Petitioner next contends that the Merchants Credit Association held the properties as assignee for the benefit of creditors or as trustee of an express trust for the benefit of all possible claimants to the properties; that "because it was the family corporation of petitioner," it "was in a peculiarly fortunate position" to "protect the interests of the Leonards, or anybody else, even the White estate, if the court should so decree." There is no evidence that the association was ever constituted trustee of an express trust of these properties. Moreover, its conduct in relation thereto contradicts this contention. Petitioner's own testimony reveals that the purpose underlying the conveyances of the properties to the association was to obtain security for the legal services rendered by him; that the association held title to the property and dealt with it as its own intending only to act for the interest of possible claimants thereto if, and only if, a demand were made upon it. The deeds obtained from Jose and Mrs. Reighley were not in the form of trust indentures, but were absolute conveyances. The properties were sold and loans obtained thereon without court approval and without the sanction of possible claimants thereto. No accounting was made of the funds realized from these transactions. The funds were deposited in the association's bank account and were mingled with other moneys of the association. Although one of the ledger sheets of the bank account bears the notation, "trustee account," petitioner testified that he "didn't think" that the account [33 Cal.2d 795] was ever designated with the bank as a trustee account. He also stated that "The balance necessarily kept [therein] did not reflect the amount of funds which the [association] might be holding for anyone as trustee," but that "We all had resources for more than this amount"; that part of the funds was invested in securities "as required by the laws of the State of California." He admitted that the securities to which he referred were purchased and issued in his own name and endorsed by him in blank to the association.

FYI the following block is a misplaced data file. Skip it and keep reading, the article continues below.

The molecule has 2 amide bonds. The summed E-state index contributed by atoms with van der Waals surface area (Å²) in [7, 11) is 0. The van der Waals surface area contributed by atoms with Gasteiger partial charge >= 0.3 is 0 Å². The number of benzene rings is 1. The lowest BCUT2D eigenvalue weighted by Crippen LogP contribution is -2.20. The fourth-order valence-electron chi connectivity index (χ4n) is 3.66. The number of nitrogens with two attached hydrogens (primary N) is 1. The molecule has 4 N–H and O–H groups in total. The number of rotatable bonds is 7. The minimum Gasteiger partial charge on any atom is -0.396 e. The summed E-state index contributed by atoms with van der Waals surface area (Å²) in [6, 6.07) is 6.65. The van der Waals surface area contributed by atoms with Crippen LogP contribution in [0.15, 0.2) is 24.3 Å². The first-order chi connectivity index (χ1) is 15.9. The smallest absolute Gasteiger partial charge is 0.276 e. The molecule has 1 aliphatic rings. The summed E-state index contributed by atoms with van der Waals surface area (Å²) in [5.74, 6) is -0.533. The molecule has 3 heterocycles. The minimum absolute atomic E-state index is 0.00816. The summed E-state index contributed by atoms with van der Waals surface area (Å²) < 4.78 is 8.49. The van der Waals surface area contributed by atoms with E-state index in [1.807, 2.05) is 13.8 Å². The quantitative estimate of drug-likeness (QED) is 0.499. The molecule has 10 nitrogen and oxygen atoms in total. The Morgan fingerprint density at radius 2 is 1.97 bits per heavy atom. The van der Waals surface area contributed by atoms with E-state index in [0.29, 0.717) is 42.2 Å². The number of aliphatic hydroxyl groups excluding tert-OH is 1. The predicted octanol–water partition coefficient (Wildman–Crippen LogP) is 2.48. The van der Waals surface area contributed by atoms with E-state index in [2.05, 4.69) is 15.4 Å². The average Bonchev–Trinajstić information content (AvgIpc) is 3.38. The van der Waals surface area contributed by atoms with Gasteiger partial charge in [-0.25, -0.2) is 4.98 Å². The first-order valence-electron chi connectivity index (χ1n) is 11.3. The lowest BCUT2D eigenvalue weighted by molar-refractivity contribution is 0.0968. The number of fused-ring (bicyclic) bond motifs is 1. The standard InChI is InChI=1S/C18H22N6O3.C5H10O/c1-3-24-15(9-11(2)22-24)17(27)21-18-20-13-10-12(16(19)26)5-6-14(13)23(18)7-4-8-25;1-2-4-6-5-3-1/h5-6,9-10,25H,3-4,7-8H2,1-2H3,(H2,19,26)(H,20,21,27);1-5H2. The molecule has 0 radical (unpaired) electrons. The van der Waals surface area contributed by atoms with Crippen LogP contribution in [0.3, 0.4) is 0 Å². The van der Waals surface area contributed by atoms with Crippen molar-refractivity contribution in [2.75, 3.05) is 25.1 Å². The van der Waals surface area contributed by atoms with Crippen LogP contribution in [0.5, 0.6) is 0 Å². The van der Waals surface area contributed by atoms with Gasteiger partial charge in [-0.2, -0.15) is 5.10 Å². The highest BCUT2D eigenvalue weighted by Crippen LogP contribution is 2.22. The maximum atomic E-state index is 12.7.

It is clear from the record that the association in its assumed role as trustee did not "protect the interests of the Leonards or anybody else, [including] the White estate." As heretofore pointed out, petitioner believed that Mrs. Leonard had an interest in the properties, at least to the extent of the attorney fees awarded her husband in the foreclosure actions. Petitioner made no attempt to file a claim with the White estate, as was suggested in Brown's letter to Leonard, dated March 2, 1942. He attempts to justify his conduct in this regard with the explanation that had he filed a claim with the White estate, Brown would have commenced legal action to obtain the properties to the prejudice of the interests of his client, Mrs. Leonard. The fact remains, however, that he made no effort whatever to protect Mrs. Leonard's interests. Although he had knowledge as early as August, 1942, that Leonard had an interest in these properties, at least to the extent of his attorney fees, petitioner did not list the properties in the inventory of Leonard's assets, which he prepared and filed with the probate court in October, 1942. Instead, he permitted the Leonard estate to be closed and took no action to ascertain Mrs. Leonard's interests in the properties until September, 1945, when he commenced the action for declaratory relief. His testimony in this regard is likewise unconvincing.
"Q. Did you believe that Mrs. Leonard had any interest in this property? A. To the extent of those attorney's fees.
"Q. Why didn't you list that as a part of the estate of Jack Leonard? A. That was intangible and controversial."